Xbox Series X | Xbox One
- Get it at Amazon – $49.99
- Get it at Amazon – $49.99
Note that the March 31, 2023 date is a placeholder. The game’s official announcement says it’ll be out this year. We’ll add more links above as the listing goes up at other retailers and on other platforms.
What is Crisis Core: Final Fantasy VII Reunion?
It’s a prequel to the original Final Fantasy VII, and a remake of a PSP game from 2007. It follows a character named Zack Fair, who basically looks like a dark-haired version of Cloud Strife, and who appears at the end of Final Fantasy VII Remake. Zack is on a mission to find the missing SOLDIER Genesis Rhapsodos.
This remaster gives the game HD graphics, as expected. It also includes entirely voice-acted dialog and a new soundtrack.
Other Preorder Guides
The latest lineup of iPhone 13 models packs the most value we’ve seen from the iPhone ever. Featuring a sleek design, gorgeous screens, and fantastic cameras, there’s almost nothing to like about Apple’s latest smartphones. The only caveat to the newest iPhone is its price, but the good news for you is there are other iOS devices you can get to save yourself a bit of cash. If you’ve been looking for the cheapest iPhone to play Apple Arcade games or to not be the odd one out with green texts, this is the guide for you.
The iPhone SE is the absolutely cheapest iPhone you can buy new at $429. Despite rocking an old design that’s been around since the iPhone 6, this handset features Apple’s latest A15 Bionic chip. That means this phone is lightning-fast, can play every Apple Arcade game with ease, and will connect to 5G networks. The only things that hold back the cheapest iPhone are its small 4.7-inch screen, singular 12MP wide-angle camera and it doesn’t feature MagSafe, though you can still wireless charge this device.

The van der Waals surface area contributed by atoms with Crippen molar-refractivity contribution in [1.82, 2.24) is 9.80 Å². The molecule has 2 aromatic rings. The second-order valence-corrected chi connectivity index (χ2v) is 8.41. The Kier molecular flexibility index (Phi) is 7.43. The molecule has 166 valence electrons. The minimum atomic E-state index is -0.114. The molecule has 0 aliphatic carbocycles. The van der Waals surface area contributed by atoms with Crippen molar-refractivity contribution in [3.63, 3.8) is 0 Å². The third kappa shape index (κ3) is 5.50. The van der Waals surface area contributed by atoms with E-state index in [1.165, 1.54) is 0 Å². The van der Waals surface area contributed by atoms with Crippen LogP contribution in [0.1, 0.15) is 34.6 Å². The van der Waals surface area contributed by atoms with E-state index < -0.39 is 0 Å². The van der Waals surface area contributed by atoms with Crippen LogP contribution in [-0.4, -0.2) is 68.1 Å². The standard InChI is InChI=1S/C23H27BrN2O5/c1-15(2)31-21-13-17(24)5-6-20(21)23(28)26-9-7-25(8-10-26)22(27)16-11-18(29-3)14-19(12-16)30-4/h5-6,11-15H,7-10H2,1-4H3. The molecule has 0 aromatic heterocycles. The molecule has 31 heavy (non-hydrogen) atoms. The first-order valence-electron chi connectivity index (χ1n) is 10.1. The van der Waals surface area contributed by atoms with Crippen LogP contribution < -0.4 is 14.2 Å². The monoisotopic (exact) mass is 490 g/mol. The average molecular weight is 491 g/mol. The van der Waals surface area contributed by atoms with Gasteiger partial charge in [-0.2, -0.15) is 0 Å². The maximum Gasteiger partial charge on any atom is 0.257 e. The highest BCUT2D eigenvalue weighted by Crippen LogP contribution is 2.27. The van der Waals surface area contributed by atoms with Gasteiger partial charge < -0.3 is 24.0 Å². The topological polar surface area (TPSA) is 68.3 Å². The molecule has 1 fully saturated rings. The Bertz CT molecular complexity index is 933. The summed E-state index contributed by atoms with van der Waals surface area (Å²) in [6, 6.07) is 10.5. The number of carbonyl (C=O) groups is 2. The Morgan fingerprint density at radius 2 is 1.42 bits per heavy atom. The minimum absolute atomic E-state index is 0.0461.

iPhone 13 Mini
If you want the latest and greatest from Apple’s newest iPhone 13, just get yourself the mini version for $599. The iPhone 13 Mini is a bit smaller than Apple’s other handsets with only a 5.4-inch screen, but if you have smaller hands you might find having a more compact handset to be beneficial. It still packs Apple’s latest A15 Bionic chip, 5GB, plus a 12MP wide and 12MP ultrawide camera for the best iPhonegraphy.
The iPhone 12 might be running last year’s A14 Bionic chip, but this phone processor still offers plenty of power. In fact, almost everything about this $599 phone is nearly as good as the latest model including the 6.1-inch Liquid Retina HD display, plus its 12MP wide and ultrawide cameras. You also still get the modern iPhone creature comforts of 5G connectivity and MagSafe.